Some of the best memoirs detail harrowing struggles in moving, viscerally honest prose. Others cover the author’s unique and interesting life experiences while offering the reader an intimate look into characteristics of different walks of life. All have the power to completely transform the way in which readers view the world. Without further ado, here are five memoirs which will rock your world.

 

 

1.) Lit by Mary Karr

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Every sentence in this book is like a slap in the face. Karr writes with masterful, excruciating honesty about her lifelong struggle with addiction and the strain it puts on each relationship in her life. Her voice is compelling and strong – the voice of someone who goes through something agonizing and comes out alive on the other side. Her memoir will challenge and change the way you think about addiction, love, relationships, and religion. Lit is the kind of book that leaves you both satiated and starving for more.

 

2.) Boy Erased by Garrard Conley

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Garrard Conley details his struggle with his sexuality and faith after being outed while in college to religious parents in Boy Erased. He attends a 12-step conversion therapy program with the initial goal of changing his sexuality and strengthening his faith. Through his journey, Conley closely examines the intricate ties between family, faith and forgiveness in this powerful memoir.

 

 

3.) Negroland by Margo Jefferson

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Margo Jefferson’s memoir Negroland explores the tensions of growing up in an upper-middle class black household in Chicago. Jefferson boldly studies the crosses of race, wealth and class as she experiences them throughout her childhood, adolescence and adulthood. Negroland is written with sharp introspection and compelling prose, tackling huge issues with brilliance and bravery.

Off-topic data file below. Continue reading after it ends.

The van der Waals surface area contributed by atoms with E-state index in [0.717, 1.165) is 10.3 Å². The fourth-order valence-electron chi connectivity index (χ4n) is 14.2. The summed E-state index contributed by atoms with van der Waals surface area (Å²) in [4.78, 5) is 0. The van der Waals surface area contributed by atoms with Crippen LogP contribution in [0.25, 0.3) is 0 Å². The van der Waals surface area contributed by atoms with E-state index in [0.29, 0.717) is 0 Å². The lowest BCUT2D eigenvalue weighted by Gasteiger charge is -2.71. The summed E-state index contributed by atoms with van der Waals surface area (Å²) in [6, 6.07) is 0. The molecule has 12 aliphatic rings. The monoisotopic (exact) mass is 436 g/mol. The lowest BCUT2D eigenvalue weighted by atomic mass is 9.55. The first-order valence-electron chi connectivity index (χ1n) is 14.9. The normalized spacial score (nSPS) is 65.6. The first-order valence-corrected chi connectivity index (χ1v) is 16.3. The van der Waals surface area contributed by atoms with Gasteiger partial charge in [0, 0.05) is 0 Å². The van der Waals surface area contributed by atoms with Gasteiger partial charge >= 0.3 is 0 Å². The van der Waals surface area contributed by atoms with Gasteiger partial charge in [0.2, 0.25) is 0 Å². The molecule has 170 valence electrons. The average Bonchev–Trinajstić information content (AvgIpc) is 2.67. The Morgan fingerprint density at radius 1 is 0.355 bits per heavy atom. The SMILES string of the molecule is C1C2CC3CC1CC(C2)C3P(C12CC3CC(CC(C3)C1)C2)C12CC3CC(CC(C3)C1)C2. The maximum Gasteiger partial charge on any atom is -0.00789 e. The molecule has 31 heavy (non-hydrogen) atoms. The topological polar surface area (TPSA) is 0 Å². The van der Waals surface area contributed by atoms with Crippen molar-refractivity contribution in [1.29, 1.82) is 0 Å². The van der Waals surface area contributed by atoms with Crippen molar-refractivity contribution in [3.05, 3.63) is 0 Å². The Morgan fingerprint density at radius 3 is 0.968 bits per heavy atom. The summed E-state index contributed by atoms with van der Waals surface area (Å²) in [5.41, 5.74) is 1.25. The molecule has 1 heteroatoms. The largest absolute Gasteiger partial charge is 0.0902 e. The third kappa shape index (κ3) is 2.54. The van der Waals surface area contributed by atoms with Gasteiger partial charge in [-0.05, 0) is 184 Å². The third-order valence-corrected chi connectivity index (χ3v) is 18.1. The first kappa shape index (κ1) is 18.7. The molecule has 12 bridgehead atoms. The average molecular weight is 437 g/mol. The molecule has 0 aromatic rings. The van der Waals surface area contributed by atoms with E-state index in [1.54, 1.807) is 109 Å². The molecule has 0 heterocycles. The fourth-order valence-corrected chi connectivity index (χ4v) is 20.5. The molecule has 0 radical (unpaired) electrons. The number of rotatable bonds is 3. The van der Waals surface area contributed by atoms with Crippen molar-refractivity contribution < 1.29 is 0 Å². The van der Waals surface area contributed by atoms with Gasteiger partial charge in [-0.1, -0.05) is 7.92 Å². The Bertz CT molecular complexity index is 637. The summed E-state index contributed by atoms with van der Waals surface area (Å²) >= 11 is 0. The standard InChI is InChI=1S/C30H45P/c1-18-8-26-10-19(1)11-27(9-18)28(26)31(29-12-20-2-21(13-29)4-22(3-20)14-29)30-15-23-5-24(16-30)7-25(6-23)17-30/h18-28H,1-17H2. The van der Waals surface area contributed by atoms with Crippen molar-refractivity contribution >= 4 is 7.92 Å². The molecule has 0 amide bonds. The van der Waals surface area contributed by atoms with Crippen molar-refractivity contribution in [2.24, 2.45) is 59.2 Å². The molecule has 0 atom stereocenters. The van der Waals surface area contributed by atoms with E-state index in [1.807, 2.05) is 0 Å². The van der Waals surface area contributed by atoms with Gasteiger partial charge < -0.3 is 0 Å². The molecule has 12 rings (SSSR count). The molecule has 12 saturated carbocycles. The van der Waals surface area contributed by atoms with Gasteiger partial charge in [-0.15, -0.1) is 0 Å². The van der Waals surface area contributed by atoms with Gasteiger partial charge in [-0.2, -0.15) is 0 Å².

4.) Educated by Tara Westover

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In this #1 New York Times Bestseller, Tara Westover tells the story of her pursuit of an education after growing up the child of dedicated survivalists in the Idaho mountains. Westover’s first experience in a classroom comes when she is 17 years old, and in Educated she frames how her own drive for knowledge presents struggles and triumphs as well as connection and isolation as she forges further away from home. Educated is a story of coming-of-age and identity detailing Westover’s navigation between family allegiance and individual passion and drive.

 

 

5.) Abandon Me by Melissa Febos

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Abandon Me closely examines love, intimacy, and relationships with invigorating honesty and vulnerability. Melissa Febos weaves the story of the bonds which mark her life: the tumultuous relationship with the sea captain stepfather who raised her, the passionate and intense affair she has with a woman, and the mystery of her reconnection with her birth father. Febos writes with stunning honesty, crafting a memoir packed full with universal truths sure to strike a chord with any reader.

 

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Quiz: How Would You Die in Literature?